The Treasury has not carried out a detailed economic forecast of Britain's Brexit options since the referendum, Sky News has learnt.
In an interview with Sky News, the Chancellor Philip Hammond repeatedly refused to say whether he had produced another such assessment since the vote on 23 June.
Last month the Brexit Secretary, David Davis, admitted that his department had produced no such analysis.
Some had assumed that the Treasury would carry out its own work, given that the Government has since narrowed down the options and ruled out staying inside the EU's single market.
However, senior Government sources have now told me that in the wake of the vote, the Treasury was so disturbed by the response to its forecasts of an economic downturn that it decided to "lock them in the cabinet" and not carry out any detailed updates.
The news comes as the Chancellor and Prime Minister embark on foreign visits, to India and the Gulf respectively, to drum up support and investment for Britain from countries outside the EU.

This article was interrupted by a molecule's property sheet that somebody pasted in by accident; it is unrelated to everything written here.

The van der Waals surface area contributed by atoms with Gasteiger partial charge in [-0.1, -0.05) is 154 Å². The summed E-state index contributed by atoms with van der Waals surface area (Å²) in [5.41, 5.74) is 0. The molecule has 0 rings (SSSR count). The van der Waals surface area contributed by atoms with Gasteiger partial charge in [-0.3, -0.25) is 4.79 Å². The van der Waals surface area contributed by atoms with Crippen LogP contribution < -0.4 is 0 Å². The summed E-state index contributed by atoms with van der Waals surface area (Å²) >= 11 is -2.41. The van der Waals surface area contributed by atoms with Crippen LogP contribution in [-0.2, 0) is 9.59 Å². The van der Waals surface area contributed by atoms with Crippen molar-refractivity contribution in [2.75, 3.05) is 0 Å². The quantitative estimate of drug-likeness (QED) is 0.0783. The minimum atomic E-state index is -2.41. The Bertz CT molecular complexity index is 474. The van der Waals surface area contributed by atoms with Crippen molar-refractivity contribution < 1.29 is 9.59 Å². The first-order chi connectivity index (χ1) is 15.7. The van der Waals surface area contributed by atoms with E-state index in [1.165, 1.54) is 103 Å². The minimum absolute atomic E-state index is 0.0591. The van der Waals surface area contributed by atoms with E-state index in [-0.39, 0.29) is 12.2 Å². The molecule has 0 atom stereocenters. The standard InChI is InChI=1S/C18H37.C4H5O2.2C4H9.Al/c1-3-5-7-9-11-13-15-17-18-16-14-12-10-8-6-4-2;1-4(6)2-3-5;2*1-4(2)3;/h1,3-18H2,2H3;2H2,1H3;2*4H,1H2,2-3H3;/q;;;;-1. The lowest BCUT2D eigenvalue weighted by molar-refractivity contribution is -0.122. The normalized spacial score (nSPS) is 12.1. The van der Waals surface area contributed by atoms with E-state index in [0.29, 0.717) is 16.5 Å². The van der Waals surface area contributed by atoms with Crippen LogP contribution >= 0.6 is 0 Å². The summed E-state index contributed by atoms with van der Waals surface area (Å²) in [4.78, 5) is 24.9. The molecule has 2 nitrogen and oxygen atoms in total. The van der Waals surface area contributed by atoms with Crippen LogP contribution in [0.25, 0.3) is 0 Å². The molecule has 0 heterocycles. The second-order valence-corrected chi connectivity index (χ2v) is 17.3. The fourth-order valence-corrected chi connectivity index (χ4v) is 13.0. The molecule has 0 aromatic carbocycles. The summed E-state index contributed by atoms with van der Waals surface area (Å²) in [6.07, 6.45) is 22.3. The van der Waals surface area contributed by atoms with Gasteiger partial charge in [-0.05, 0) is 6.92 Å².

During his trip to Delhi, Mr Hammond said he was "ambitious to do a free trade deal with India as soon as we can."
However, in an interview with Sky News, Mr Hammond was asked seven times whether his department had attempted to calculate the economic impact of the Government not reaching a deal with its European counterparts.
Mr Hammond said "we are looking at the possible range of outcomes", but refused to answer specifically whether his department had carried out work analogous to the forecasts it famously made before the referendum.
It comes amid growing concern that the UK authorities have sacrificed economic priorities in favour of cutting immigration and loosening ties with Europe.
The pre-referendum analysis produced by the Treasury suggested households would be around £2,000 a year worse off by 2030 if the UK left the single market than if it stayed inside.
Mr Hammond also admitted that last month's u-turn on raising national insurance contributions for self-employed workers had underlined the difficulty of making economic policy against the backdrop of the last election's manifesto promises.
He said: "The 2015 manifesto contained a lot of commitments around tax and spending that have made the room for manoeuvre for a Chancellor very limited.
"They've very significantly limited the scope that a Chancellor normally has. But we've accepted that that's something we will live with.
"We will not necessarily be able to renew all those commitments. We'll look at them in due course before the next general election."